Researchers use game theory to successfully identify bacterial antibiotic resistance

phys.org | 10/25/2018 | Staff
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Washington State University researchers have developed a novel way to identify previously unrecognized antibiotic-resistance genes in bacteria.

By employing machine learning and game theory, the researchers were able to determine with 93 to 99 percent accuracy the presence of antibiotic-resistant genes in three different types of bacteria.

Researchers - Graduate - Student - Abu - Sayed

The researchers, including graduate student Abu Sayed Chowdhury and Professor Shira Broschat in the School of Electrical Engineering and Computer Science, and Douglas Call in the Paul Allen School of Global Animal Health, report on their work in the high-profile journal, Scientific Reports.

The increasing prevalence of antibiotic-resistant bacteria is a growing problem around the world. Every year, millions of people in the U.S. are infected with drug-resistant pathogens, and thousands of people die from pneumonia or bloodstream infections that become impossible to treat.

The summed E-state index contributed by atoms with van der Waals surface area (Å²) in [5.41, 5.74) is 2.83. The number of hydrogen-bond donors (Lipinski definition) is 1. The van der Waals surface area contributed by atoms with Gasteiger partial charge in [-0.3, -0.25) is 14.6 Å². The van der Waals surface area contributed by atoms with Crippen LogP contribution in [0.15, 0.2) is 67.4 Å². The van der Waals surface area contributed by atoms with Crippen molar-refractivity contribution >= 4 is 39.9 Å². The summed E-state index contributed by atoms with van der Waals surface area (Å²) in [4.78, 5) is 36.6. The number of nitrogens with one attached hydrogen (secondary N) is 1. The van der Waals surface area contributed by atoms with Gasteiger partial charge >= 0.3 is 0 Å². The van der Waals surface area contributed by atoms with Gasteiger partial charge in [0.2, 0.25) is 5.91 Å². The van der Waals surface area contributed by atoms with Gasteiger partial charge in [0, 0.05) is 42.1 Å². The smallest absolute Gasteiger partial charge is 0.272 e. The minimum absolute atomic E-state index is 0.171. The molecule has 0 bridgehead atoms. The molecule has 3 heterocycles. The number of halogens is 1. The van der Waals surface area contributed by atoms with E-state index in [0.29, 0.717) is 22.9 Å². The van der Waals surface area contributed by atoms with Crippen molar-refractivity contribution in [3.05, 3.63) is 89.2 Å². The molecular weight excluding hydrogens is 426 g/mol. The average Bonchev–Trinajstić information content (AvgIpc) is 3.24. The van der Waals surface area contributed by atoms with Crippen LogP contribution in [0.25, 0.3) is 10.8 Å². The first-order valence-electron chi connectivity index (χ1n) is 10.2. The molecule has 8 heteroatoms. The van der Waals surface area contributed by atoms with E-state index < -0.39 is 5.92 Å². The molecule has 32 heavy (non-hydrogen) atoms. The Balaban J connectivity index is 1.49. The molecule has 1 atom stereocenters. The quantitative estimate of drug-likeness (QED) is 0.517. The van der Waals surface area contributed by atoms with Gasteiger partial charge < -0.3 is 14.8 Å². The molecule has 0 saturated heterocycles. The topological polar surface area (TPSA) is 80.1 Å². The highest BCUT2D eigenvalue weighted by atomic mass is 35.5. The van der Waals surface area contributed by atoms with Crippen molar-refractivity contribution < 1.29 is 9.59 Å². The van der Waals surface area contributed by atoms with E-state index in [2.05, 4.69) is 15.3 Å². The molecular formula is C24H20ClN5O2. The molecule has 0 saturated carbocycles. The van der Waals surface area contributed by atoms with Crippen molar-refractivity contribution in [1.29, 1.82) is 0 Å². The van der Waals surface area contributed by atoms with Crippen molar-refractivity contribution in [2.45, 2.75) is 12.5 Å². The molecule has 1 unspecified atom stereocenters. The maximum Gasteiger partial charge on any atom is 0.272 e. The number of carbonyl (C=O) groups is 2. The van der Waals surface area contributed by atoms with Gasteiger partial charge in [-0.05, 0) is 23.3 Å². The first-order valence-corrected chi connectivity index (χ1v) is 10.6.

Years - Researchers - Use - Genome - Genes

In recent years, researchers have been working to make use of genome sequencing to identify antibiotic-resistant genes, looking for similar sequences of genes in public databases. This works for identifying well-known antibiotic-resistant genes, but doesn't hold up with new or unusual genes.

"There appears to be a vast reservoir of antibiotic resistance genes in the natural world," said Call. "This tool allows us to identify presumed resistance genes that would...
(Excerpt) Read more at: phys.org
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